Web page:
1. snuffyuk

    snuffyuk Registered User

    Jul 8, 2004
    188
    Near Bristol
    Hello
    I only seem to post when I am somewhat stressed and I am sorry for that as I should give more input to such a helpfull site.

    Anyway, help please.

    About 10 days ago I arranged for my mum to go into a nusing home for 2 weeks. When it came to it I could'nt do it.Now I really must "bite the bullet". mum is booked in from monday for 2 weeks.I was told not to tell her too soon as she might get upset.
    Question.
    When and how should I tell her????

    Things have got much more difficult recently.When she is not at "day care" it seems like she is wanting constant entertaining/attention. She has also started to forget to put her incontinence pads on after going to the loo, especially about 6am when she goes back to bed and so soaking sheets every morning.

    She is getting "cross" with me and "vice versa"

    I am triply, doubly, extra tired.

    Advice please
     
  2. Sheila

    Sheila Registered User

    Oct 23, 2003
    2,259
    West Sussex
    Hi Snuffy, I was as scared as you the first time. I left it till the morning, just before we took her. By the time we got there she had forgotten and so I had to do it again. It may be that you could do the same, wait till you get there I mean? I made sure she was settled and being looked after, then beat a frantic retreat in floods of tears, feeling like the worst daughter in the whole wide world. I rang that evening, she was fine, eating, joining in and offering choccies (I packed a box in her case, did it every time) to everyone. I breathed easier then. It will be hard Snuffy, but its not for ever, and you can ring up to see how she is. Once you get into the swing of it, you will really find it a help as you will get a chance to rest and catch your breath a bit. Good luck, I will be thinking of you, imagine I am there holding your hand if it helps, I will be in spirit! Love She. XX
     
  3. snuffyuk

    snuffyuk Registered User

    Jul 8, 2004
    188
    Near Bristol
    Many thanks for your reply.
    I would appreciate your thoughts tomorrow morning.Mum has been quite difficult recently.She was sleeping alot but now she is non stop wanting to go out for walks (wheelchair) and also keeps asking me "what shall I do, where shall I go". today she walked out of the loo with everything down around her knees like a toddler who can't pull their knickers up!
    I guess this is just another phase of this horrible illness.
    to be honest I am looking after a complete stranger that I have no feeling for. That is a terrible thing to say but I am being honest.

    thanks again
    snuffy
    PS Can you tell me the difference between Dementia and Alzheimers?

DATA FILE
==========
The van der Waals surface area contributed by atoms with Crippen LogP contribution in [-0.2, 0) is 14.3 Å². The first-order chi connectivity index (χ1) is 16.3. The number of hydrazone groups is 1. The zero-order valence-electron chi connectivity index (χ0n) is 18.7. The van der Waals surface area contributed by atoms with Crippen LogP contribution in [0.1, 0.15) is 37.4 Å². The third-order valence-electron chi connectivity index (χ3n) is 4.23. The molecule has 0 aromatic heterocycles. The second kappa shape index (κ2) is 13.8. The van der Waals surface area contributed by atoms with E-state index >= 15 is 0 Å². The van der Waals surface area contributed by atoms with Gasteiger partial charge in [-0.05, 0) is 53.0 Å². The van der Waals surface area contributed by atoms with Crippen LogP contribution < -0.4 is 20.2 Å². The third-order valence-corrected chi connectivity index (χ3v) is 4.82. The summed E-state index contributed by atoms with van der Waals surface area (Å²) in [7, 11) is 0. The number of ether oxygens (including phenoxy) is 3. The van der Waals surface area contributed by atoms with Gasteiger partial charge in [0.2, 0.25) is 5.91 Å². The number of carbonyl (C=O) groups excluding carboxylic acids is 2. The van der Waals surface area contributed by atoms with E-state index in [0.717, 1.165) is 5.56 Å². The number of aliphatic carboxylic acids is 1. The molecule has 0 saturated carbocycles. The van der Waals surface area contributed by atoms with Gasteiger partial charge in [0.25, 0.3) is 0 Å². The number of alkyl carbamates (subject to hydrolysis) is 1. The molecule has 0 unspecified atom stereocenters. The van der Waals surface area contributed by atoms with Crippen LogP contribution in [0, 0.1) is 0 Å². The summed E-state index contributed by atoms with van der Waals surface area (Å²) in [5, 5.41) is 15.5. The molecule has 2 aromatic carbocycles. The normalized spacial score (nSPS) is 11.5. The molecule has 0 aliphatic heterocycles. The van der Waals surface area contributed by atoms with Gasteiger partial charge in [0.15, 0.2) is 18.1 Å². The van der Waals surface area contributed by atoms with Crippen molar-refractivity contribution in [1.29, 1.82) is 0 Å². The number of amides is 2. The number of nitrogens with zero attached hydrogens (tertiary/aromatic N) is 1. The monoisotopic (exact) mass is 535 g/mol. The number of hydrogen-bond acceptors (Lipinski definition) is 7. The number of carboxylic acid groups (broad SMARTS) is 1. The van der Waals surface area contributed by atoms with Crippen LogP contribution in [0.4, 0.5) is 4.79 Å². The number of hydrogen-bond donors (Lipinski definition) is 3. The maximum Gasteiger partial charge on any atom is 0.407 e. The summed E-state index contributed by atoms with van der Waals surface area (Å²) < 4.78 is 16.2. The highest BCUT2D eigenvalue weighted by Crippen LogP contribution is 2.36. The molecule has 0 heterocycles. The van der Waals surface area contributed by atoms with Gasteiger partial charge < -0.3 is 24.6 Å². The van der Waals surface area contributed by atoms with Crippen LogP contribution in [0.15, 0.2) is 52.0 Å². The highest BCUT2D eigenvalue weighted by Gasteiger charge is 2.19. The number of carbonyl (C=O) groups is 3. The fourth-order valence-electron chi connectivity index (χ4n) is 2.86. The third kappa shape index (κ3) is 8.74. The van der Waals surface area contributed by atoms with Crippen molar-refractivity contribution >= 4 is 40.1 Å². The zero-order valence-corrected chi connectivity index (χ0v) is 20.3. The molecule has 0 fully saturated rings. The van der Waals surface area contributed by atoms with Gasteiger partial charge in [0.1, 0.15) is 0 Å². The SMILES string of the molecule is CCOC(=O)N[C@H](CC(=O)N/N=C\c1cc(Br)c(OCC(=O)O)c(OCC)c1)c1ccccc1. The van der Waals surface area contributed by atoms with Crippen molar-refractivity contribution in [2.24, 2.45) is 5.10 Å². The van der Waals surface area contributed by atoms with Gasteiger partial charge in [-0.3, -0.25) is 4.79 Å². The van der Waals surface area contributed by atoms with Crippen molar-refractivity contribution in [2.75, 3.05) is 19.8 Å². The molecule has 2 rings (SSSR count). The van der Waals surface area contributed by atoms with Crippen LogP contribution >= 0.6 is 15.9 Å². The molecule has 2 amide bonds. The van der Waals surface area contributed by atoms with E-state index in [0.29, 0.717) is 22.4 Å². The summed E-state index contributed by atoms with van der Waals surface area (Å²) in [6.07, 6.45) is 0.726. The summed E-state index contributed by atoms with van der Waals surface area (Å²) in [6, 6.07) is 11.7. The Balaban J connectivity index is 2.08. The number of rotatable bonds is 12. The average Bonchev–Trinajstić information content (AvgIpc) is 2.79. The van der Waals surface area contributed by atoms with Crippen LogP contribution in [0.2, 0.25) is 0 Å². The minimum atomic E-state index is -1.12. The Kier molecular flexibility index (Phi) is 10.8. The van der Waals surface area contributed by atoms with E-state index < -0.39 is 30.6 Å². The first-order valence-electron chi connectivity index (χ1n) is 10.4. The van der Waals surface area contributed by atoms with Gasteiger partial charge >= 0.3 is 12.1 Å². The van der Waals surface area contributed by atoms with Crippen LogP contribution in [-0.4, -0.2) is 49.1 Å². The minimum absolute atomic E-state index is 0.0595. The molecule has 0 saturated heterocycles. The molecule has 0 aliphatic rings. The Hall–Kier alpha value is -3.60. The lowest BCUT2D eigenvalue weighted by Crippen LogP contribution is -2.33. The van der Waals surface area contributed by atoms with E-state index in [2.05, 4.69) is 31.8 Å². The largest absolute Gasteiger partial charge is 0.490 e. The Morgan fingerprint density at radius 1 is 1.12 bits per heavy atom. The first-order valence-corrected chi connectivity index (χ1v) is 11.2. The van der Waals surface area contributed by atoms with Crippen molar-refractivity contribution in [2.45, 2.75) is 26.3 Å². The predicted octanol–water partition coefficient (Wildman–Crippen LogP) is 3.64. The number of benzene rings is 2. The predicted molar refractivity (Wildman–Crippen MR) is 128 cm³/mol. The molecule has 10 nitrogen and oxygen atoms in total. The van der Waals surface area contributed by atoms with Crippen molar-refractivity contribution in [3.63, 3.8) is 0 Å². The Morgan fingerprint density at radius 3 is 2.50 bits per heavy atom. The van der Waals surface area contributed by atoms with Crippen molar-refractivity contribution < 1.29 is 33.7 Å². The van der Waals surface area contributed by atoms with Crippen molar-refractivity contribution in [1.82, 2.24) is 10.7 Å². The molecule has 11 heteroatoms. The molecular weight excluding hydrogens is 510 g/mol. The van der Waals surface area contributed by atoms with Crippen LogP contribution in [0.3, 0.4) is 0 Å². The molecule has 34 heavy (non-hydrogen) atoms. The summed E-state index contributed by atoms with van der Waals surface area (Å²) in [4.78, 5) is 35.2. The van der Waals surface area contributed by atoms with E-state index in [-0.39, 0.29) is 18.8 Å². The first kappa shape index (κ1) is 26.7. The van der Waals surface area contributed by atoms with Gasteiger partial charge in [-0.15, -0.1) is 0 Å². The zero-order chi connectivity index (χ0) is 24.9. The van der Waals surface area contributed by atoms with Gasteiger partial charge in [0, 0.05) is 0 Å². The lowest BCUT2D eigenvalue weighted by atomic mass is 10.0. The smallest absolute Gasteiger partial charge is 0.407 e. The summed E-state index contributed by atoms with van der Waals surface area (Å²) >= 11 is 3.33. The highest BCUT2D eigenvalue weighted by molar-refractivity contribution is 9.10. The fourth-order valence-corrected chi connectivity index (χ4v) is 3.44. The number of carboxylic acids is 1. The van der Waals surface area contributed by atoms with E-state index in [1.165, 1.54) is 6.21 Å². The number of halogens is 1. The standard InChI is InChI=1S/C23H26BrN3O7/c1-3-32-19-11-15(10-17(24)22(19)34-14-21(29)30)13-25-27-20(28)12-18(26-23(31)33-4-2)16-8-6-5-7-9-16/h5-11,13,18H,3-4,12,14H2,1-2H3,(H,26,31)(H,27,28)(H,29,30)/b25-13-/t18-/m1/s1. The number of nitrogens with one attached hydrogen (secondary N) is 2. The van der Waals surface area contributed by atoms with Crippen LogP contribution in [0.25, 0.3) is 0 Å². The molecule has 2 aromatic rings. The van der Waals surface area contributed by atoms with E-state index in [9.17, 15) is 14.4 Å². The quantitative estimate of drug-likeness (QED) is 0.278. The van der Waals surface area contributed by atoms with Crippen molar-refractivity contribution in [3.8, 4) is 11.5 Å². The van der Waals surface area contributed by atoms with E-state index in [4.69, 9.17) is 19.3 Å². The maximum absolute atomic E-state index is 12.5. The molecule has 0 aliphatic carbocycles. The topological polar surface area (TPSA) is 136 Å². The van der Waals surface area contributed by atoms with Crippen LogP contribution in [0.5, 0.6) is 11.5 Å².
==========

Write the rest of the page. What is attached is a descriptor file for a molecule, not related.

4. Norman

    Norman Registered User

    Oct 9, 2003
    4,348
    Birmingham Hades
    Dear Snuffy
    sorry you are having such a bad time .
    There are many kinds of Dementia, Alzheimer's being the most common one.
    There is a fact sheet No 400 which explains what Dementia is.
    Hope this is helpful
    Norman
     
  5. Brucie

    Brucie Registered User

    Jan 31, 2004
    12,413
    near London
    Hi Snuffy

    I usually say Jan has dementia because she has a combination of types - Alzheimer's and vascular.

    If I say she has Alzheimer's then that doesn't explain the deterioration in steps and the fits; if I say she has vascular, then that doesn't explain some of the Alzheimer's specific things.

    So it is easier to use the all-encompassing term 'dementia'.
     
  6. Sheila

    Sheila Registered User

    Oct 23, 2003
    2,259
    West Sussex
    Dear Snuffy, thinking of you and your Mum, love She. XX
     
  7. snuffyuk

    snuffyuk Registered User

    Jul 8, 2004
    188
    Near Bristol
    thanks all.
    Well what a horrible morning. Although I tried to explain it was'nt until we got to the home that it seemed to dawn on mum what was happening.
    I won't give the details but the "dirty deed" is done.
    everyone tells me to relax and enjoy my time off but how? I can't look after her but I hate seeing her in a home with poor souls so much worse off tham mum. She will hate every minute and probably hate me also.
    Oh happy day!

    Take care all

    Snuffy
     
  8. Brucie

    Brucie Registered User

    Jan 31, 2004
    12,413
    near London
    Hello Snuffy

    It is a very brave thing you have done and your feelings are not unusual - we have all been there.

    It is part of our coming to terms with this disease, and our understanding that we can't turn back the tide, neither can we manage on our own - at least without wrecking ourselves and our lives.

    I can't think of anything more difficult than doing what we have all done in some way shape or form.

    Mum won't hate you, though we all expect that to be our lot. Perhaps the only good thing about dementia is that they forget quickly. Unfortunately, they forget how much we have tried to do to help them, but also they forget any imagined slights, or evil deeds.

    I don't expect you will 'enjoy' your time off, but try at least to relax, and to regain your life for a while.

    Take care,
     
  9. Sheila

    Sheila Registered User

    Oct 23, 2003
    2,259
    West Sussex
    Dear Snuffy, no, I don't suppose you will enjoy your break as such. But you can use it, to help you, your Mum, and the rest of your family. Have a couple of good nights sleep, (OK, try to!) Then, do some of the things you have put off as you couldn't find time. Go out without worrying about getting back. (I daresay "they" the respite place, have your mobile no. to ring if they needed you!) Just try to chill out a wee bit. You are not betraying her, nor have you deserted her. I couldn't wait for the mini bus to bring Mum back after each respite, but like I'm saying to you, I did learn to make good use of the time after the initial shock and guilt feelings eased. Thinking of you, be kind to yourself, love She. XX
     
  10. Norman

    Norman Registered User

    Oct 9, 2003
    4,348
    Birmingham Hades
    Dear Suffy
    you are very brave and you have done the right thing.
    I have it to come and I hope I can cope as you did.
    She won't hate you ,she will forget as they do.
    Take care thinking of you
    Norman
     
  11. snuffyuk

    snuffyuk Registered User

    Jul 8, 2004
    188
    Near Bristol
    thankyou Norman but i don't feel brave more like "Judas"
    I really hate the thought of mum forgetting home etc. I have time to do what i want but it is weighing heavily and can't seem to do all those things I want to do.
    Take care
    snuffy
     
  12. Brucie

    Brucie Registered User

    Jan 31, 2004
    12,413
    near London
    Snuffy

    because we are not superhuman, there will always be limits to what we can do, despite our always wanting, needing, to do more.

    That's what makes 'brave' have its meaning.